Late to the party, but wanted to congratulate LTP on a terrific post. This deeply insightful telling of the story felt like digging out an old diary. I first walked into the running-track McGaw in 1971 as my high school had advanced to the IHSA supersectional, and it was probably the last time the building impressed me! (Oak Lawn trounced New Trier that day FYI and we advanced to Champaign.) Having then survived the Brad Snyder era as an NU undergrad (LTP didn’t mention the likes of Bryan Ashbaugh, but little reason to do so), and everything since, LTP you hit all the major points artfully. In the 32-team NCAA days, the NIT was a bigger deal, and thus the 1983 team (and the St. Patty’s day trouncing of ND in the first round, followed by the last-second loss to DePaul in Round Two), probably remains the high point of the program. That’s pretty sad as a high-water mark, but even worse, our undefeated B10 home schedule in ’83 didn’t even happen in McGaw, which was under renevation! I have 40+ years of McGaw/Welsh-Ryan memories, and yet if we had the opportunity to destroy it, I would gladly push the detonator. Painful to read, but thanks LTP for capturing it so fairly and concisely.

  • bob svete

    LTP: I can’t say I enjoyed your walk down memory lane but this is a subject near and dear to my heart having played for NU in the 70’s – as it is to many of my former teammates that I’ve kept in touch with over the years. Believe me when I say that sometimes its very painful to reflect on all the blood sweat and tears you can expend and still know that you came up well short. You reflect on whether NU was worth the effort. After all, for many of us, there were other schools we could have attended, yet we were all attracted to NU first as a school, and second the challenge of playing in the B10 and trying to establish a new direction for NU basketball that was too intoxicating to resist. (Talk about a bunch of 18 year old Don Quixotes’.) I expect that those attractions to recruits haven’t changed. We can discuss the reasons for failure ad nauseum, but let’s talk about the future. In the parlance of good ol’ Biz school palabra, there is a “best practices” that Jim Phillips can analyze and use as a blueprint. And it’s no surprise…it’s the renaissance of NU football. Again, only real Wildcat fans know how far the program has come over these many years. It is frankly,…remarkable. Now many would agree with everything I have stated here and would come to the conclusion that, “yeah, just go out and find another Pat Fitzgerald”. I would second that if a candidate was available that was so obvious. (Frankly, I think Rich Falk was that guy but why they didn’t give him more time is beyond me.) What I believe would be more instructive would be to go back to the very beginning, the Gary Barnett years. Beginning with Coach Barnett and his own belief system, he somehow assembled and instilled in his players the belief and will in themselves to overcome that overwhelming fog of defeatism that hung over the school and that program like a plague. Sound easy? No way. Somehow, those group of players dug so deep and stayed so mentally tough that they began to turn the tide of defeatism against all the obvious excuses; it’s too academically tough to attract top recruits, the facilities are embarassing for a B10 school, the student body and alumni are apathetic and most importantly, the administration looks at NU athletics as unfortunate necessity as a charter B10 member. Many of these excuses still exist. The facilities need desperate upgrade, but thankfully, its nice to see that the administration’s attitude to athletics has changed beginning with Mr Bienen and now Mr Shapiro. (I’m giving you the benefit of the doubt, Morty – don’t let us down!) Whoever may be appointed as the new NU basketball coach in the future, the first thing I would do is interview many of Barnett’s former players and listen carefully on how a different belief system was instilled within themselves by Barnett and his coaching staff. After these interviews, I bet a profile would emerge – a mental toughness profile. Being an athlete at NU is not for the feint of heart. Yes, this makes the recruiting process a bit tougher but who do you want? A guy that’s willing to fight or a guy that will just accept it? My emphasis on Barnett’s tenure is no disrespect to everything Fitz and his players have accomplished as well as Coach Walker and his troops. As Fitz stated in the postgame, they won on the shoulders of all the coaches and players in the past, Fitz included. He gets it, he knows what it takes. But it began with a special core of Barnett’s players who refused to be sucked into the past legacy. Who rose above being athlectically overmatched and who were looked upon by the press and its fans as a “nice curiosity”. These players started it all. And I refuse to believe that it can’t be done for basketball. For what it’s worth, this is simply my reflection on where the NU basketball program currently is, (Square 1) and how and where it needs to go. Thanks for allowing me to rant. :)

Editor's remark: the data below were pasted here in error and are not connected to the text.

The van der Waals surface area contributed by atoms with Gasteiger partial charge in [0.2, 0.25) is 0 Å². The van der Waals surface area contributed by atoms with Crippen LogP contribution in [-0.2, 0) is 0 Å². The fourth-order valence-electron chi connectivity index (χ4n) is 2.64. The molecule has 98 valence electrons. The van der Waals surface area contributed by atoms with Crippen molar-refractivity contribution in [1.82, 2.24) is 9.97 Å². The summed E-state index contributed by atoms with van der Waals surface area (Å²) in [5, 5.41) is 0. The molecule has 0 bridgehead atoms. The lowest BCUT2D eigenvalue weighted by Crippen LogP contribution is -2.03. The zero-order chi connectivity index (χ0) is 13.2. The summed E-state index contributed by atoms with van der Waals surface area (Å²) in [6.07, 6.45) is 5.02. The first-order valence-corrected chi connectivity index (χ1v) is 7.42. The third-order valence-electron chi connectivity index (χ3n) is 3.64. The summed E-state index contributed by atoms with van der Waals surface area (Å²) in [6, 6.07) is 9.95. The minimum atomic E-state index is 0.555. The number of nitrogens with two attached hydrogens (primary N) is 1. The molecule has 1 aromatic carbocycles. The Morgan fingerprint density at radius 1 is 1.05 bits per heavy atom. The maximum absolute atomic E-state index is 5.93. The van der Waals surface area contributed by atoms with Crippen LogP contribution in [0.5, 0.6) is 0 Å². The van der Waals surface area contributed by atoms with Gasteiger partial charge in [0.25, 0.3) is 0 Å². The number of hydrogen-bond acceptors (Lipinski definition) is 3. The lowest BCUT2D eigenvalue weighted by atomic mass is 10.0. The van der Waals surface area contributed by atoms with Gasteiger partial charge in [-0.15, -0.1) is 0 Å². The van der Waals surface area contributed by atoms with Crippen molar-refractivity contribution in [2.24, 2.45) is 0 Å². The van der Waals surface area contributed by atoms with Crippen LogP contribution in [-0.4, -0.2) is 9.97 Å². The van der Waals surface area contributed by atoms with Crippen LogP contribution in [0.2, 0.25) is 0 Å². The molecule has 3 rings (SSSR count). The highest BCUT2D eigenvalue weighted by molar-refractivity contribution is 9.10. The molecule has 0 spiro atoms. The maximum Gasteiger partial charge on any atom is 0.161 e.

• PurpleHayes

      Whew! My post came just before this one, and I’m sure glad I referred to Bryan Ashbaugh rather than Bob Svete in describing the painful Brad Snyder days….great perspective, Bob.